Despite Growing Pains, the Hemp Industry Has a Bright Future

Article was originally posted here

Sometimes change in the marijuana industry makes major headlines. That’s what happened last year when Canada legalized recreational marijuana and Utah legalized medicinal marijuana.

More often, though, change in the marijuana industry happens slowly – and under the radar. Like when Congress passed the 2018 Farm Bill by a 386-47 vote in the House of Representatives and an 87-13 vote in the Senate in early December. Or when President Trump signed the 2018 Farm Bill in late December.

So if marijuana is still illegal at the federal level (and it is), why is the 2018 Farm Bill so important? Because it legalized hemp.

Hemp and marijuana are close cannabis cousins. The biggest difference between the two plants is that hemp doesn’t make people feel “high.” Hemp has very low levels (0.3% or less) of tetrahydrocannabinol (THC), the psychoactive ingredient that creates the “high” in marijuana. The THC levels in marijuana are significantly higher, ranging from 15% to 30%.

So what does that translate to in the real world? It means hemp can be used for all sorts of industrial purposes – rope, paper, clothing, construction material and more. It can also be used as a cannabidiol (CBD) source. CBDs can be used for a variety of health and medicinal purposes. With THC-free CBDs, which is what hemp essentially provides, people can derive the health benefits of CBDs without feeling high. CBD is a powerful medicine with anti-inflammatory and anti-convulsive properties. People take it for pain, anxiety and other conditions.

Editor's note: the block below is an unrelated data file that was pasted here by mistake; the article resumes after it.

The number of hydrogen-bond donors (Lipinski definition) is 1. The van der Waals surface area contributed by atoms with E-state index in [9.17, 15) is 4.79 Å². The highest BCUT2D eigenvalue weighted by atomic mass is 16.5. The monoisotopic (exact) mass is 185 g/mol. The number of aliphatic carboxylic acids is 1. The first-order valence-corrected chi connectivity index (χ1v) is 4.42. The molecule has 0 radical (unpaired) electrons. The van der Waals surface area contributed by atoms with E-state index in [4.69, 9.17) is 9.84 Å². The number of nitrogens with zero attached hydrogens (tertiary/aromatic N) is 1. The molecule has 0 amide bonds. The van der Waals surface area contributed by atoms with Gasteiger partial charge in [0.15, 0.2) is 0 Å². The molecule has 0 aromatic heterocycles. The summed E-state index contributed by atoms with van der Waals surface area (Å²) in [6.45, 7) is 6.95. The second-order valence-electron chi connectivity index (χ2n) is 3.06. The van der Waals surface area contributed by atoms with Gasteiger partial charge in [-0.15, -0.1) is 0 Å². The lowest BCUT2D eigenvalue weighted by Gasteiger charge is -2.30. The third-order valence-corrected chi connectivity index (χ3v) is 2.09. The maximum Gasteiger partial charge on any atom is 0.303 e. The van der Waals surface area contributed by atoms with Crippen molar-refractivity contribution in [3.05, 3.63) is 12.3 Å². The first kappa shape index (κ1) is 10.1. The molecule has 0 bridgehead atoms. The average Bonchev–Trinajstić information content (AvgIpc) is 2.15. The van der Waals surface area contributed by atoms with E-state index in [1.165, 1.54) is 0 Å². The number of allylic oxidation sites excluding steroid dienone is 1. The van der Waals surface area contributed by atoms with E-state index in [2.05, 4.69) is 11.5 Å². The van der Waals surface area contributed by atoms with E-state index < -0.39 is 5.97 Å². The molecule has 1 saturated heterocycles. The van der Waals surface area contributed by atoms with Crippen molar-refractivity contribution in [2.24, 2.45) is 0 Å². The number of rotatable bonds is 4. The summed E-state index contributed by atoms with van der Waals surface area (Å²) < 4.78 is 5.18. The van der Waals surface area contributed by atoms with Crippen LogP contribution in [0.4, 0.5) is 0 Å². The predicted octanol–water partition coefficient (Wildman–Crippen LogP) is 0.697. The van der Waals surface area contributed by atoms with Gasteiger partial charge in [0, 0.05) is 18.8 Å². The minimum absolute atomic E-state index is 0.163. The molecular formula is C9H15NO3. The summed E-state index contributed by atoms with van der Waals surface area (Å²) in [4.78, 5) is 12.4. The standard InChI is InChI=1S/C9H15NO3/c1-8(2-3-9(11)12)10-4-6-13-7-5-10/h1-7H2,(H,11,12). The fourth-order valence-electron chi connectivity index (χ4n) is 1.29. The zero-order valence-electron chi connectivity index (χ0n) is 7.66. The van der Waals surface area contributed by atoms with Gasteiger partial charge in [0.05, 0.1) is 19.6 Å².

And because hemp-based CBDs are now officially legal, the market for CBD-based products has the potential to skyrocket. The current hemp market, which is driven largely by CBD demand, is $800 million. That market could grow to $20 billion by 2022. Eventually it could overtake cotton, one of the world’s largest crops.

Montana and Colorado are by far the leading growers of hemp, according to Hemp Industry Daily. Montana has 22,000 acres devoted to growing hemp, while Colorado has 21,578 acres. Oregon (7,808 acres), Kentucky (6,700 acres) and Tennessee (3,338 acres) round out the top five hemp-producing states.

But this is a dynamic marketplace. And as more farmers begin to take advantage of the 2018 Farm Bill, the list of top hemp producers is likely to change.

Unfortunately for the hemp industry, law enforcement hasn’t quite caught up with the 2018 Farm Bill. The police in Idaho recently stopped and seized a hemp shipment worth about $1.3 million (once the CBD is extracted). In theory, it’s legal to ship hemp across state lines. But Idaho is claiming that because it defines marijuana as any plant that contains THC, it has the right to seize it.

These sorts of “growing pains,” while annoying, are to be expected. There are bound to be more bumps along the way to a $20 billion hemp market. But the investment potential here is too good to ignore.

The key is to get in on hemp before it goes mainstream. There are a number of publicly traded stocks in the hemp industry, and it’s just getting started. We are keeping a close eye on the hemp industry and have already recommended one stock to members of First Stage Investor.

Good investing,

Vin Narayanan
Senior Managing Editor, Early Investing

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